Scientists around the globe nowadays regularly take to the internet to scrutinize research after it’s been published — including to run their own analyses of the data and spot mistakes or fraud.
And as interest in this so-called post-publication peer review has swelled, one lawyer argues, biotech and pharma companies would do well to take note. If companies and their investors aren’t reading these sites, they may be the last to know when industry-funded research is called into question.
And yet, people like Otte of Freenome, despite having a shady scientific background and faking having a PhD. Or, Ramaswamy of Axovant, despite having no scientific background and promoting a failed drug dropped by GSK, both raised hundred millions of dollars from “sophisticated and wise” investors.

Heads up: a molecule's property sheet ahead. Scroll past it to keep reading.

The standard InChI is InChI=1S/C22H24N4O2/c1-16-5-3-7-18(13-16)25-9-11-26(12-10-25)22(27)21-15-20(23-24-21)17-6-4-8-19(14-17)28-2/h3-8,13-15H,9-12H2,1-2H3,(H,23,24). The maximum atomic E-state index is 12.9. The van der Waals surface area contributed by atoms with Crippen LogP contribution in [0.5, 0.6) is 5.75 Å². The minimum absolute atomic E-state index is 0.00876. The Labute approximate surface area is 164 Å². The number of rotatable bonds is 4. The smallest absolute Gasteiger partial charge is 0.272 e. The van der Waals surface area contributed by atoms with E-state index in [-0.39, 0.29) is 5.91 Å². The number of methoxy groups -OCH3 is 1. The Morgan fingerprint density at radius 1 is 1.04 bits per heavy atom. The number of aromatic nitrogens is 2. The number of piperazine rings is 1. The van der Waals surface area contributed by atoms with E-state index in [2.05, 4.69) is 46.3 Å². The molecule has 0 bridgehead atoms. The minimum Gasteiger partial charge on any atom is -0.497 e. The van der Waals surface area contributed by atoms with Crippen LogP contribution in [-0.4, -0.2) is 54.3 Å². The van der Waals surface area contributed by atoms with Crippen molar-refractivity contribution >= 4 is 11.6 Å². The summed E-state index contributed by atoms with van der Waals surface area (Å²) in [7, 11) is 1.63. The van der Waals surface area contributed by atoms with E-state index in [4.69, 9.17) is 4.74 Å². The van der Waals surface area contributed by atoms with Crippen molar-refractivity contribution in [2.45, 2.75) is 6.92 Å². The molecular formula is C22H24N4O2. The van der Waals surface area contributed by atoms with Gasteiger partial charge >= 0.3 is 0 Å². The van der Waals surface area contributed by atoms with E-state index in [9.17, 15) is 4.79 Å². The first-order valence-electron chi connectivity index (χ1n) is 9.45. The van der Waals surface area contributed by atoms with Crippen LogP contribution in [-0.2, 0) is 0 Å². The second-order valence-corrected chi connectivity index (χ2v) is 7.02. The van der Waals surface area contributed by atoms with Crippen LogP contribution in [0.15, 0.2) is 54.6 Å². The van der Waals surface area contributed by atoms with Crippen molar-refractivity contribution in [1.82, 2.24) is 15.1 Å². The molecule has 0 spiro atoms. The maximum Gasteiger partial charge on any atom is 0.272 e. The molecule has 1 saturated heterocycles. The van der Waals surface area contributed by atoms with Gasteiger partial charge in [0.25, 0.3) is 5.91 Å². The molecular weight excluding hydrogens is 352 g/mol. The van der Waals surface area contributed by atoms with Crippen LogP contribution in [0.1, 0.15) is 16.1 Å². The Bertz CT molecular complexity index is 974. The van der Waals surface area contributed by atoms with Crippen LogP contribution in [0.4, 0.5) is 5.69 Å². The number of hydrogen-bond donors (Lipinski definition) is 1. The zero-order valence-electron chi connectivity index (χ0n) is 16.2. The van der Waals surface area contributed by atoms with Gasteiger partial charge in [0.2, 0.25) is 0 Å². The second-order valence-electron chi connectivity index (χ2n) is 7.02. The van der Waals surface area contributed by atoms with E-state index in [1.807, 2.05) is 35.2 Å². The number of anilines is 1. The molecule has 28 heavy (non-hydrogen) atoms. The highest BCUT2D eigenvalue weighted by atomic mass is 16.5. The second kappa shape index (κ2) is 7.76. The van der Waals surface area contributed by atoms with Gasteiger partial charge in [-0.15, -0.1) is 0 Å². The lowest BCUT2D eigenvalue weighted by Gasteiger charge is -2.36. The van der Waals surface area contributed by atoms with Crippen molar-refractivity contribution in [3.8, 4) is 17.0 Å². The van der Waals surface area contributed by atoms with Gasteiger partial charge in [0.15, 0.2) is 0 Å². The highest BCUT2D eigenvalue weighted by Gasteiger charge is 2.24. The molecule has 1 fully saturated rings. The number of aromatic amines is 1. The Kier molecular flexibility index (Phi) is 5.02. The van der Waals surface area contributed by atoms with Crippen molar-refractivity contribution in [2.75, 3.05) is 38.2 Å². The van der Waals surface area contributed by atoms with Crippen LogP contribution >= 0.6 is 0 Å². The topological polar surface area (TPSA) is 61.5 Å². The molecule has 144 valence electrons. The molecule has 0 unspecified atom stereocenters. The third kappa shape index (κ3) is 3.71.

Or, generally speaking, at least 50% of startups have CEOs and/or CSOs that have at best a questionable scientific background or no credible scientific credentials at all.
That is, no worries a sucker is still born every minute
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